import Home from './home/Home.vue';
import View1 from './view1/View1.vue';
import View2 from './view2/View2.vue';

Importing bootstrap and font-awesome also imports their references, including any images, fonts, svg and other .css files. These are all transparently added to the webpack build and bundled with the rest of your app.

In production builds the file-loader copies their references to the output folder, embedding its sha512 hash in each file name. url-loader works similarly but also has the option of embedding file contents below the configured 10000 byte limit inline inside a Data URI to reduce network requests in production builds.

{
    test: /\.(jpe?g|gif|png|ico|svg|wav|mp3)$/i,
    loader: 'file-loader' + (isProd 
        ? '?hash=sha512&digest=hex&name=img/[name].[hash].[ext]' 
        : '?name=img/[name].[ext]')
},
{
    test: /\.(eot|ttf|woff|woff2)(\?v=\d+\.\d+\.\d+)?$/,
    loader: isProd 
        ? 'url-loader?limit=10000&name=img/[name].[hash].[ext]' 
        : 'file-loader?name=img/[name].[ext]'
},

require() can also be used to load resources in other files which is how images can be imported in the index.template.ejs home page template:

<img src="<%=require('./src/assets/img/logo.png')%>" />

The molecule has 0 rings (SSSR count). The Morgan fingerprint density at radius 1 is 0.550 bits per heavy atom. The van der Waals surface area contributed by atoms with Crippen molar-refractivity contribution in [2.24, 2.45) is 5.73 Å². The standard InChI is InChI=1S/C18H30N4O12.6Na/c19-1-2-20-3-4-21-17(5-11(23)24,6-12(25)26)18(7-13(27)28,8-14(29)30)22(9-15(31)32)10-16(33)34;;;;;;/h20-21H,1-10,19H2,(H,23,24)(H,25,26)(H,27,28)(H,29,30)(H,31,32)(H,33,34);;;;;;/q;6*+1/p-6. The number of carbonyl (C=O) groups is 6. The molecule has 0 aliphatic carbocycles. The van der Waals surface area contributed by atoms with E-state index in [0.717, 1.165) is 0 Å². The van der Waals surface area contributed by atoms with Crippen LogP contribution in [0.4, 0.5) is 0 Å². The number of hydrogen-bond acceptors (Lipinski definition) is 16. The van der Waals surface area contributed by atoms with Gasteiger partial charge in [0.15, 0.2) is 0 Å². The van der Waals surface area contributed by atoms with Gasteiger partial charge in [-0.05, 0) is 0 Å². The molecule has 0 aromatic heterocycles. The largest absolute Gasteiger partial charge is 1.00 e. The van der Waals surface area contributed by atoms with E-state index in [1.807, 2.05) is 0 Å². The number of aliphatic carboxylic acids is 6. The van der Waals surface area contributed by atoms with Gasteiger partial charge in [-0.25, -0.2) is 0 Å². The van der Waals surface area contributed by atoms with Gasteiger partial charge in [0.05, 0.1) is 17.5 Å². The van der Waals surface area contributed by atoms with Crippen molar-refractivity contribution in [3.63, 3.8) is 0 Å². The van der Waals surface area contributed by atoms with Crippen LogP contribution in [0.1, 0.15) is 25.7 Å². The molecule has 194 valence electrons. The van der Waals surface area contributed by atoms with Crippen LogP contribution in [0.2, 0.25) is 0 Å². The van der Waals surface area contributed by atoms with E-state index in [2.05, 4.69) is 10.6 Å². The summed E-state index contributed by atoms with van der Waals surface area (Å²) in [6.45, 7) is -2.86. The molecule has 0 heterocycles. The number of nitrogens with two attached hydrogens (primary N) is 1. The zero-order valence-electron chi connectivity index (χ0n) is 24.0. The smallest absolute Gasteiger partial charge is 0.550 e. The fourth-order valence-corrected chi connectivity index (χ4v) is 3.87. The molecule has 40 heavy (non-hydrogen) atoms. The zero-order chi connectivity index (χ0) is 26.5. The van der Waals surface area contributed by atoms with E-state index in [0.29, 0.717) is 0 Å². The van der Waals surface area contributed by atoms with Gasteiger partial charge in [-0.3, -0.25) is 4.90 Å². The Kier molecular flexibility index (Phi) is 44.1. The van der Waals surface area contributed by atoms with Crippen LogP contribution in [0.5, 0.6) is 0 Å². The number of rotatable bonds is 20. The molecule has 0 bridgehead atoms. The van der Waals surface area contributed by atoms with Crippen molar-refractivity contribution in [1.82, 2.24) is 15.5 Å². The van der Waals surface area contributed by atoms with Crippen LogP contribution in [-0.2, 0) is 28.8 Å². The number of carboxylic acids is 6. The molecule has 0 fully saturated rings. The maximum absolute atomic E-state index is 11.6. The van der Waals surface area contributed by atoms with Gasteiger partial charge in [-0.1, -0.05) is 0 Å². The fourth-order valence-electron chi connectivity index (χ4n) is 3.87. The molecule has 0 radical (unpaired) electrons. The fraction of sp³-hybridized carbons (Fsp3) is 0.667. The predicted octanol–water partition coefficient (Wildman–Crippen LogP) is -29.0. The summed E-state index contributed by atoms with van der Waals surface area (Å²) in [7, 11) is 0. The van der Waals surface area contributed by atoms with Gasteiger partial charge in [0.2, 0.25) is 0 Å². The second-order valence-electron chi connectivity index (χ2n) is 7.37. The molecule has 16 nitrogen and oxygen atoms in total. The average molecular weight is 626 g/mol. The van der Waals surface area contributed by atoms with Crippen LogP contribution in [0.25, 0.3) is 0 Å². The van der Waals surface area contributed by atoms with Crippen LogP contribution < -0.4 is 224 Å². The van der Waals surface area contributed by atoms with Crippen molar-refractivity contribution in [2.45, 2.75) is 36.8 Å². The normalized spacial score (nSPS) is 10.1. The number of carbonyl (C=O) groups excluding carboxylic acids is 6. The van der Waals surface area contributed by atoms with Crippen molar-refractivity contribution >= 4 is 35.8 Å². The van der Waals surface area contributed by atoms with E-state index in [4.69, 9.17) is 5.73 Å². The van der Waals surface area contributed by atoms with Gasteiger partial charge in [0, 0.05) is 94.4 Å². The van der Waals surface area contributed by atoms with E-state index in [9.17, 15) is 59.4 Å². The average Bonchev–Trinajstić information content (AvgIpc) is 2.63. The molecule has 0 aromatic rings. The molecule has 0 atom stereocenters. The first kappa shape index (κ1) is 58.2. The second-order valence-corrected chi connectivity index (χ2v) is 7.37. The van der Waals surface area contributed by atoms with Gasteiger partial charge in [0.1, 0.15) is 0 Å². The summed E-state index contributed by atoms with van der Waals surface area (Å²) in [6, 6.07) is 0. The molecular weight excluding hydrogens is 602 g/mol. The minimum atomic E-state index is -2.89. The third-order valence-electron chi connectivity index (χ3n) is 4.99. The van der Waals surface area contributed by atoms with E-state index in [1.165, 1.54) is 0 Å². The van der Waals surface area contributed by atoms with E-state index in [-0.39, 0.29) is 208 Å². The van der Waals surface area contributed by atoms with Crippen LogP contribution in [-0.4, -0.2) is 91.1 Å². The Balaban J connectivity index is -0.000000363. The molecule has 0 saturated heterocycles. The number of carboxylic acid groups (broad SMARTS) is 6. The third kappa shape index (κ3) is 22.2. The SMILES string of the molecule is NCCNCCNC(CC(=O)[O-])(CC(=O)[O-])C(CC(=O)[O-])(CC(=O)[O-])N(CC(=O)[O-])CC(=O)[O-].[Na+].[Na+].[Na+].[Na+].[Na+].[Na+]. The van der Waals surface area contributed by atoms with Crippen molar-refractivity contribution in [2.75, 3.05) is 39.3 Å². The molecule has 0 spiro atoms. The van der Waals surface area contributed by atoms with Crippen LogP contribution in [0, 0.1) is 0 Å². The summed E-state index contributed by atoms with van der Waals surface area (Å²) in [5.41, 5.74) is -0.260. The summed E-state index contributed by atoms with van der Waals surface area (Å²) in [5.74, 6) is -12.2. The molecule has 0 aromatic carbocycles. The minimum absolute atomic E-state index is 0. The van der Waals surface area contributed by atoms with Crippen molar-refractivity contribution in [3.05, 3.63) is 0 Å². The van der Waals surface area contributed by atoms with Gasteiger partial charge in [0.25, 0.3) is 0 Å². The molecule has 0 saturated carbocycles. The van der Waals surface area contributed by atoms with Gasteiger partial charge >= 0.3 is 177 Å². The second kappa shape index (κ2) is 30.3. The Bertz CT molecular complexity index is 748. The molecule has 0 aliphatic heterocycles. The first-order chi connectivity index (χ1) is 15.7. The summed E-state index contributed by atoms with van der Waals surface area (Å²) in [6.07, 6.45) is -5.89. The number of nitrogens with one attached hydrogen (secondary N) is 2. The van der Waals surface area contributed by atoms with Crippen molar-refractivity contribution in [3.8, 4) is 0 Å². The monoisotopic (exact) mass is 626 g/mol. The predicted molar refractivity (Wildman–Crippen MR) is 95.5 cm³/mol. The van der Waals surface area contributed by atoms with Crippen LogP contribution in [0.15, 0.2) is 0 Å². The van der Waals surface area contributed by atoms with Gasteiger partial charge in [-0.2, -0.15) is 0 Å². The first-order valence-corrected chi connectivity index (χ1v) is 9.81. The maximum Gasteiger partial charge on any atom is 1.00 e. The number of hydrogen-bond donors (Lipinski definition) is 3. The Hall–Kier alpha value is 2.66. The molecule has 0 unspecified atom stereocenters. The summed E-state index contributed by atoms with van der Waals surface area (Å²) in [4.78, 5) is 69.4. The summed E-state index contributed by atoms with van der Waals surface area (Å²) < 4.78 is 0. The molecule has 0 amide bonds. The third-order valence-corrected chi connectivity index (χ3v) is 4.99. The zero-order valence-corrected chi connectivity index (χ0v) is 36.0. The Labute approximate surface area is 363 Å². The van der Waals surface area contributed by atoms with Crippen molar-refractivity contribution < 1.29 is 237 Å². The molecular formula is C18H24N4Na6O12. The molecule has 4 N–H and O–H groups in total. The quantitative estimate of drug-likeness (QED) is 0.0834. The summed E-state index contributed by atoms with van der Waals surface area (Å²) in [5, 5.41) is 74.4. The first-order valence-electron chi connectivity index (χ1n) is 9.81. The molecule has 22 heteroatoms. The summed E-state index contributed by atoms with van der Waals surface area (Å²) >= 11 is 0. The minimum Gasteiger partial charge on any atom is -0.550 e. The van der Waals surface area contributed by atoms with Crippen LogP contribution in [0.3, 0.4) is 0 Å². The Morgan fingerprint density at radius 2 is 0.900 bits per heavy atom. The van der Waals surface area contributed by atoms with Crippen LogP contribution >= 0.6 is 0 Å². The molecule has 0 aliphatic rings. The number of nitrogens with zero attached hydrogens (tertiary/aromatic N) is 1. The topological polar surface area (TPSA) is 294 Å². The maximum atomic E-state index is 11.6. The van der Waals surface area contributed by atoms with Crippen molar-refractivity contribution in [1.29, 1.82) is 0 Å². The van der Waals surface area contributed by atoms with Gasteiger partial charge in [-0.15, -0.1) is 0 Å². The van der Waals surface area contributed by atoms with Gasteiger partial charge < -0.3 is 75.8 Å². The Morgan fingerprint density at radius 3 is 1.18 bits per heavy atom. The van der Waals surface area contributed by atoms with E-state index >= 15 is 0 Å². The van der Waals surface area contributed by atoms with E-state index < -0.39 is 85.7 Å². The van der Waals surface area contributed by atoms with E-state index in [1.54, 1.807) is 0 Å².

Or inside App components, both of which returns the image url after it has been processed by Webpack’s loaders, e.g:

constructor() {
    this.logoUrl = require("./assets/img/logo.png");
}

In production builds this returns a relative url to the output image, e.g: img/logo.36166adfacf0c8cc11d493f2161164fd.png.

Webpack builds

By importing all your WebApp resources into Webpack it’s able to maintain a knowledgeable graph of all your Web Apps dependencies where it lets you define how they’re handled at a macro level making it easy to incorporate design-time features like TypeScript and Sass whilst also taking care of generating optimal builds for development, testing and production.

Development builds

You’ll use development builds when developing your app locally which you can run with either the webpack-build Gulp task in VS.NET’s Task Runner Explorer GUI or by running the build npm script on the command-line:

$ npm run build

This will generate your App in the /wwwroot/dist folder similar to:

/wwwroot
    /dist
        /img
            logo.png
            ...
        app.bundle.js
        vendor.dll.css
        vendor.dll.js
        vendor-manifest.json
index.html

The lack of .css files or source-maps are due to being embedded in the .js bundles and injected in the browser’s DOM within <style></style> tags.

After the Webpack development build has completed you can just run or refresh your ASP.NET Web App to view the latest changes.

Production builds

When your App is ready to deploy you can run a production build using the webpack-build-prod Gulp task or the build-prod npm script:

$ npm run build-prod

This will bundle and generate your WebApp in the /wwwroot/dist folder with css and source maps extracted and written into separate files, css and js minified and all assets emitted with cache-breaking hashes, similar to:

/wwwroot
    /dist
        /img
            logo.36166adfacf0c8cc11d493f2161164fd.png